The Independent Mental Health Advocacy soon asked to have the resident’s housing officer changed, saying contact from him was exacerbating the resident’s mental health. Contact was causing mixed messages and misunderstanding. There was also no evidence that the senior members of staff spoke to either the resident or the Independent Mental Health Advocacy as part of the investigation.
The landlord failed to take the concerns raised seriously or conduct a fair investigation. The attitude of the landlord towards a professional advocate was neither appropriate nor solution focused, and its allegations that the Independent Mental Health Advocacy had been confrontational, dismissive and contributed to difficulties in communication with the resident, based on what appears to be its limited investigation, was also neither fair nor reasonable.
The resident and Independent Mental Health Advocacy described the housing officer’s approach as “aggressive and intimidating” and said she had never been spoken to in that manner in all her years in the role. This carried on until the housing officer left three months later.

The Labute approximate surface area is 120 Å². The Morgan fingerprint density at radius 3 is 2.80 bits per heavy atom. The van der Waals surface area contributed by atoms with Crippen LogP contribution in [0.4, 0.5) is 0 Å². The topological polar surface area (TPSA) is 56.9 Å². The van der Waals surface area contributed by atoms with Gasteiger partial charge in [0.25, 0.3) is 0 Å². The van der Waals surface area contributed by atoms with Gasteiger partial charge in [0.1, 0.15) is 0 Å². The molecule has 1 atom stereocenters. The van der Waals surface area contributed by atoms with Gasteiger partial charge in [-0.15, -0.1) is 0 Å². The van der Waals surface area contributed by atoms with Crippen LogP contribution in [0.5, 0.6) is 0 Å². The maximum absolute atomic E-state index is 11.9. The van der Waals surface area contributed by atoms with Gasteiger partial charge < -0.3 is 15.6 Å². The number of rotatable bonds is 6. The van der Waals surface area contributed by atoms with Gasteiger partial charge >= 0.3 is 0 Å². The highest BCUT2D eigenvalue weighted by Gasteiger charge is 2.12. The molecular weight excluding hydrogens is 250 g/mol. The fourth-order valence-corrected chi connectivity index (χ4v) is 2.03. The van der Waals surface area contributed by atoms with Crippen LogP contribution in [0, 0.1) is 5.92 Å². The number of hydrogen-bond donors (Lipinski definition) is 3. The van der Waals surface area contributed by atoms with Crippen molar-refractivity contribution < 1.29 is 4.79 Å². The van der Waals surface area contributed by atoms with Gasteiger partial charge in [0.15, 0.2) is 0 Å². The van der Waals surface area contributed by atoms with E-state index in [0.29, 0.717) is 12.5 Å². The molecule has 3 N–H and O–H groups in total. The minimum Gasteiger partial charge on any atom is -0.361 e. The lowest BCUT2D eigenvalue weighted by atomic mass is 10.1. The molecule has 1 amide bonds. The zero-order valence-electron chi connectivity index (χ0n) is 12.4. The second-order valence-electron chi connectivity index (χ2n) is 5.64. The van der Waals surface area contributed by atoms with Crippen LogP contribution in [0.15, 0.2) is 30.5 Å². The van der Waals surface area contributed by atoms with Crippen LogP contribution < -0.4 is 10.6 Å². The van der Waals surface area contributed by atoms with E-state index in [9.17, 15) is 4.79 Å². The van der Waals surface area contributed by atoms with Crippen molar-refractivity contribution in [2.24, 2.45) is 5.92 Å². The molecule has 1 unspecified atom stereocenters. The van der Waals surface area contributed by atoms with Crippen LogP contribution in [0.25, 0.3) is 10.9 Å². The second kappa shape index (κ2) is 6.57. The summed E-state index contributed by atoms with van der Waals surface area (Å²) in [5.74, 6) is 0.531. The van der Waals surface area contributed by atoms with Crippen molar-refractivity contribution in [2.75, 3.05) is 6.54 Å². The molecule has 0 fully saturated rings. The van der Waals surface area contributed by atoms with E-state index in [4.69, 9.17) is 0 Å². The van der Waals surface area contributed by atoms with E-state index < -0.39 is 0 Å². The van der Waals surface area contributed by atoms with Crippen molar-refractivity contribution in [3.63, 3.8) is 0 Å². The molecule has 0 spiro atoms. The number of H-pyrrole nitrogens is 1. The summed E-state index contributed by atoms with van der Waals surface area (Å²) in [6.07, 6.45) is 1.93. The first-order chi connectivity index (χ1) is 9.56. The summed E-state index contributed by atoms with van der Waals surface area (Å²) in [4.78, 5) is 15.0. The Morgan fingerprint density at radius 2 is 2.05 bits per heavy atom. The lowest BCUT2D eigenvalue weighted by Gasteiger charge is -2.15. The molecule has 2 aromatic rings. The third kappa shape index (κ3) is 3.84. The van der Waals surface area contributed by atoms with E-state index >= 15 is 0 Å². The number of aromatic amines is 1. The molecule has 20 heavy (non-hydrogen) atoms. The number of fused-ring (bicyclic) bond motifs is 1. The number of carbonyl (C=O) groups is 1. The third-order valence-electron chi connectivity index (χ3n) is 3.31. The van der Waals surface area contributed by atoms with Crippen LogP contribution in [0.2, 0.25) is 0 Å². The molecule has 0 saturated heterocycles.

Our recent Spotlight report on Knowledge and Information Management had a specific recommendation on training staff on the requirements of the Equality Act, particularly with relevance to the importance of knowledge and information management as a tool for compliance.
We ordered the landlord to apologise to the resident in person, pay £1,000 in compensation and review its Vulnerabilities and Reasonable Adjustment policies.
In its learning from this case, the landlord said it has provided staff with refresher training on these issues, undertaken a review of its staffing structure and will implement a new Enforcement Policy later this year.
Richard Blakeway, Housing Ombudsman, said: “Under the Equality Act, the landlord had the legal duty to make reasonable adjustments, such as how it provided information to the resident and communication through a representative or intermediary.
“At the heart of this case, there were three different officers involved, but none took appropriate action.
“Failure to appropriately respond to the resident’s requests for reasonable adjustments or to act in accordance with its own safeguarding policy caused serious detriment.
“The failure by the landlord to demonstrate that it had taken steps to ensure it understood the needs of the resident also led to missed opportunities which adversely impacted the resident.